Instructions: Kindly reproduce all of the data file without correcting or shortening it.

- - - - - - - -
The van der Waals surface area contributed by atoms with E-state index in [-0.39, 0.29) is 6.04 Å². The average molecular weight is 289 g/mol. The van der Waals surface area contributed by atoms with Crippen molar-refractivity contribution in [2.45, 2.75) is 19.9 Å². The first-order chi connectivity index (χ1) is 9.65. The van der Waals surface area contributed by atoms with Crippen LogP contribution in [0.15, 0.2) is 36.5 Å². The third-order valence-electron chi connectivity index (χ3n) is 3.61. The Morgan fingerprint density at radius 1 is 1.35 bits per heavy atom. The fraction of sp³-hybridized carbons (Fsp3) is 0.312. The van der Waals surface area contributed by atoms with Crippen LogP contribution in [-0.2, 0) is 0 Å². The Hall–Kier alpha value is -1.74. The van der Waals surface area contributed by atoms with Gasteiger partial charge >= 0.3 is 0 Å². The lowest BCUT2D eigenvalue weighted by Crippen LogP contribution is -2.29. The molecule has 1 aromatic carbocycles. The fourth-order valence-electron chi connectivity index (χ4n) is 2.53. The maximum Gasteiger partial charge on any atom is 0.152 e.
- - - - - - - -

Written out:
The van der Waals surface area contributed by atoms with E-state index in [-0.39, 0.29) is 6.04 Å². The average molecular weight is 289 g/mol. The van der Waals surface area contributed by atoms with Crippen molar-refractivity contribution in [2.45, 2.75) is 19.9 Å². The first-order chi connectivity index (χ1) is 9.65. The van der Waals surface area contributed by atoms with Crippen LogP contribution in [0.15, 0.2) is 36.5 Å². The third-order valence-electron chi connectivity index (χ3n) is 3.61. The Morgan fingerprint density at radius 1 is 1.35 bits per heavy atom. The fraction of sp³-hybridized carbons (Fsp3) is 0.312. The van der Waals surface area contributed by atoms with Crippen LogP contribution in [-0.2, 0) is 0 Å². The Hall–Kier alpha value is -1.74. The van der Waals surface area contributed by atoms with Gasteiger partial charge >= 0.3 is 0 Å². The lowest BCUT2D eigenvalue weighted by Crippen LogP contribution is -2.29. The molecule has 1 aromatic carbocycles. The fourth-order valence-electron chi connectivity index (χ4n) is 2.53. The maximum Gasteiger partial charge on any atom is 0.152 e.